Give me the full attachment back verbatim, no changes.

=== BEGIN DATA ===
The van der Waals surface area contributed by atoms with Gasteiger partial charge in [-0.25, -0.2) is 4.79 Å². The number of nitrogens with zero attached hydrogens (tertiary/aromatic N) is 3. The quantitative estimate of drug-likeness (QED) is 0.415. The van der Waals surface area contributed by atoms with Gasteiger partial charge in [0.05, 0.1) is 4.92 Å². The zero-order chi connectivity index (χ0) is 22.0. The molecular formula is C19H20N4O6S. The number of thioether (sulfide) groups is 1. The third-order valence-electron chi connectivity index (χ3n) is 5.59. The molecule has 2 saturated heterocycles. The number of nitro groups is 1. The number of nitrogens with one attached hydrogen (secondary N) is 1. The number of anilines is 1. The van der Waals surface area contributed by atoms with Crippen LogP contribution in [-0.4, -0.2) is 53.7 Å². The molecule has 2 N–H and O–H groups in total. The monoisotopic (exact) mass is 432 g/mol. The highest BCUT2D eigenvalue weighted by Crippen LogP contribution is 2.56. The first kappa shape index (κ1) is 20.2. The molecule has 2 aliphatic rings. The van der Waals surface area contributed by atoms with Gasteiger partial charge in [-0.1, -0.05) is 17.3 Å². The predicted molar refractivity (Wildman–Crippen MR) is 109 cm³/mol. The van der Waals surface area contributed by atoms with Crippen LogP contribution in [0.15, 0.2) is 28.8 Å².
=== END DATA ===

The van der Waals surface area contributed by atoms with Gasteiger partial charge in [-0.25, -0.2) is 4.79 Å². The number of nitrogens with zero attached hydrogens (tertiary/aromatic N) is 3. The quantitative estimate of drug-likeness (QED) is 0.415. The van der Waals surface area contributed by atoms with Gasteiger partial charge in [0.05, 0.1) is 4.92 Å². The zero-order chi connectivity index (χ0) is 22.0. The molecular formula is C19H20N4O6S. The number of thioether (sulfide) groups is 1. The third-order valence-electron chi connectivity index (χ3n) is 5.59. The molecule has 2 saturated heterocycles. The number of nitro groups is 1. The number of nitrogens with one attached hydrogen (secondary N) is 1. The number of anilines is 1. The van der Waals surface area contributed by atoms with Crippen LogP contribution in [-0.4, -0.2) is 53.7 Å². The molecule has 2 N–H and O–H groups in total. The monoisotopic (exact) mass is 432 g/mol. The highest BCUT2D eigenvalue weighted by Crippen LogP contribution is 2.56. The first kappa shape index (κ1) is 20.2. The molecule has 2 aliphatic rings. The van der Waals surface area contributed by atoms with Gasteiger partial charge in [-0.1, -0.05) is 17.3 Å². The predicted molar refractivity (Wildman–Crippen MR) is 109 cm³/mol. The van der Waals surface area contributed by atoms with Crippen LogP contribution in [0.15, 0.2) is 28.8 Å².